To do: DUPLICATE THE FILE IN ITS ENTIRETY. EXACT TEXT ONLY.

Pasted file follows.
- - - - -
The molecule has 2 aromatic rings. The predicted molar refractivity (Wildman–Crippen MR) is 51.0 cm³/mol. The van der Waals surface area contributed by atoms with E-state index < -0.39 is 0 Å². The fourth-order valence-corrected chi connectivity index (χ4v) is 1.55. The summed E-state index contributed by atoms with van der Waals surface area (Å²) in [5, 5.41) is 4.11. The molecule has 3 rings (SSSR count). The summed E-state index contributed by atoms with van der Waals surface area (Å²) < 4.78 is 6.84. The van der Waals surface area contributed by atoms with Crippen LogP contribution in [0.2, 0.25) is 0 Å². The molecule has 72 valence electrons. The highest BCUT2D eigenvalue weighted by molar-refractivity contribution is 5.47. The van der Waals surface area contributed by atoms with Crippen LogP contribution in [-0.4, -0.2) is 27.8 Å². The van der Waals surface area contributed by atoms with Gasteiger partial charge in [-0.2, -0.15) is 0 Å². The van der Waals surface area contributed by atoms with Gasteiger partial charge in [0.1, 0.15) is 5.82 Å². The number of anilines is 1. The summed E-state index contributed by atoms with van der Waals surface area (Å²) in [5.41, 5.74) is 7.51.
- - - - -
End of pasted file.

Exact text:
The molecule has 2 aromatic rings. The predicted molar refractivity (Wildman–Crippen MR) is 51.0 cm³/mol. The van der Waals surface area contributed by atoms with E-state index < -0.39 is 0 Å². The fourth-order valence-corrected chi connectivity index (χ4v) is 1.55. The summed E-state index contributed by atoms with van der Waals surface area (Å²) in [5, 5.41) is 4.11. The molecule has 3 rings (SSSR count). The summed E-state index contributed by atoms with van der Waals surface area (Å²) < 4.78 is 6.84. The van der Waals surface area contributed by atoms with Crippen LogP contribution in [0.2, 0.25) is 0 Å². The molecule has 72 valence electrons. The highest BCUT2D eigenvalue weighted by molar-refractivity contribution is 5.47. The van der Waals surface area contributed by atoms with Crippen LogP contribution in [-0.4, -0.2) is 27.8 Å². The van der Waals surface area contributed by atoms with Gasteiger partial charge in [-0.2, -0.15) is 0 Å². The van der Waals surface area contributed by atoms with Gasteiger partial charge in [0.1, 0.15) is 5.82 Å². The number of anilines is 1. The summed E-state index contributed by atoms with van der Waals surface area (Å²) in [5.41, 5.74) is 7.51.